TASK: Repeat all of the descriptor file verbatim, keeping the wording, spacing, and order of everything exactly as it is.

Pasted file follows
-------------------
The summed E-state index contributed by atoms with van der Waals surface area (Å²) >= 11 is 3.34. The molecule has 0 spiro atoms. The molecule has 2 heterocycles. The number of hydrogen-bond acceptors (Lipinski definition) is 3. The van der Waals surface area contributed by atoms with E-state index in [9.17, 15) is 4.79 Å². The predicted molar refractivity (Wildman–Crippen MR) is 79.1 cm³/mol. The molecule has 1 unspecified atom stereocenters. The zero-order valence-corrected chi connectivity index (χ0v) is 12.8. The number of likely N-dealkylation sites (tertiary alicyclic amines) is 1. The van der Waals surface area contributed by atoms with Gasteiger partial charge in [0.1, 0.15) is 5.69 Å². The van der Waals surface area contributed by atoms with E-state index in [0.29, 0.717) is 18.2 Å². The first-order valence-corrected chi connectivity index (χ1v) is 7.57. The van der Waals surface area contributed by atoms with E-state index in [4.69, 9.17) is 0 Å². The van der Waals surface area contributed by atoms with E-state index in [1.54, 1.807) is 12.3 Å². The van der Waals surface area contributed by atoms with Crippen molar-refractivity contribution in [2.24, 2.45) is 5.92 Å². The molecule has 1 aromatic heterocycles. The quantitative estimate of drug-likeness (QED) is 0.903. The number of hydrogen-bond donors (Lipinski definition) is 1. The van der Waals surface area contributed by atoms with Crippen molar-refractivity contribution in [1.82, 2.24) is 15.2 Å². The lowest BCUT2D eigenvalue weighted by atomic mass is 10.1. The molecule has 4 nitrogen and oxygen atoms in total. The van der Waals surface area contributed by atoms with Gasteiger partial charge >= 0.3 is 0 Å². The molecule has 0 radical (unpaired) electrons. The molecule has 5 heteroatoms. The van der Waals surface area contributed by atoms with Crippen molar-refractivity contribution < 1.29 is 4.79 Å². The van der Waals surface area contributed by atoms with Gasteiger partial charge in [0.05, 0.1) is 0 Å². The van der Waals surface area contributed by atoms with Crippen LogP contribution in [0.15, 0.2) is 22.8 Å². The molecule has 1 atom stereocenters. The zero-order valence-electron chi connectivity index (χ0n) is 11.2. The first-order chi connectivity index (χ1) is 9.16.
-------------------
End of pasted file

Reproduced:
The summed E-state index contributed by atoms with van der Waals surface area (Å²) >= 11 is 3.34. The molecule has 0 spiro atoms. The molecule has 2 heterocycles. The number of hydrogen-bond acceptors (Lipinski definition) is 3. The van der Waals surface area contributed by atoms with E-state index in [9.17, 15) is 4.79 Å². The predicted molar refractivity (Wildman–Crippen MR) is 79.1 cm³/mol. The molecule has 1 unspecified atom stereocenters. The zero-order valence-corrected chi connectivity index (χ0v) is 12.8. The number of likely N-dealkylation sites (tertiary alicyclic amines) is 1. The van der Waals surface area contributed by atoms with Gasteiger partial charge in [0.1, 0.15) is 5.69 Å². The van der Waals surface area contributed by atoms with E-state index in [0.29, 0.717) is 18.2 Å². The first-order valence-corrected chi connectivity index (χ1v) is 7.57. The van der Waals surface area contributed by atoms with E-state index in [4.69, 9.17) is 0 Å². The van der Waals surface area contributed by atoms with E-state index in [1.54, 1.807) is 12.3 Å². The van der Waals surface area contributed by atoms with Crippen molar-refractivity contribution in [2.24, 2.45) is 5.92 Å². The molecule has 1 aromatic heterocycles. The quantitative estimate of drug-likeness (QED) is 0.903. The number of hydrogen-bond donors (Lipinski definition) is 1. The van der Waals surface area contributed by atoms with Crippen molar-refractivity contribution in [1.82, 2.24) is 15.2 Å². The lowest BCUT2D eigenvalue weighted by atomic mass is 10.1. The molecule has 4 nitrogen and oxygen atoms in total. The van der Waals surface area contributed by atoms with Gasteiger partial charge >= 0.3 is 0 Å². The molecule has 0 radical (unpaired) electrons. The molecule has 5 heteroatoms. The van der Waals surface area contributed by atoms with Crippen molar-refractivity contribution < 1.29 is 4.79 Å². The van der Waals surface area contributed by atoms with Gasteiger partial charge in [0.05, 0.1) is 0 Å². The van der Waals surface area contributed by atoms with Crippen LogP contribution in [0.15, 0.2) is 22.8 Å². The molecule has 1 atom stereocenters. The zero-order valence-electron chi connectivity index (χ0n) is 11.2. The first-order chi connectivity index (χ1) is 9.16.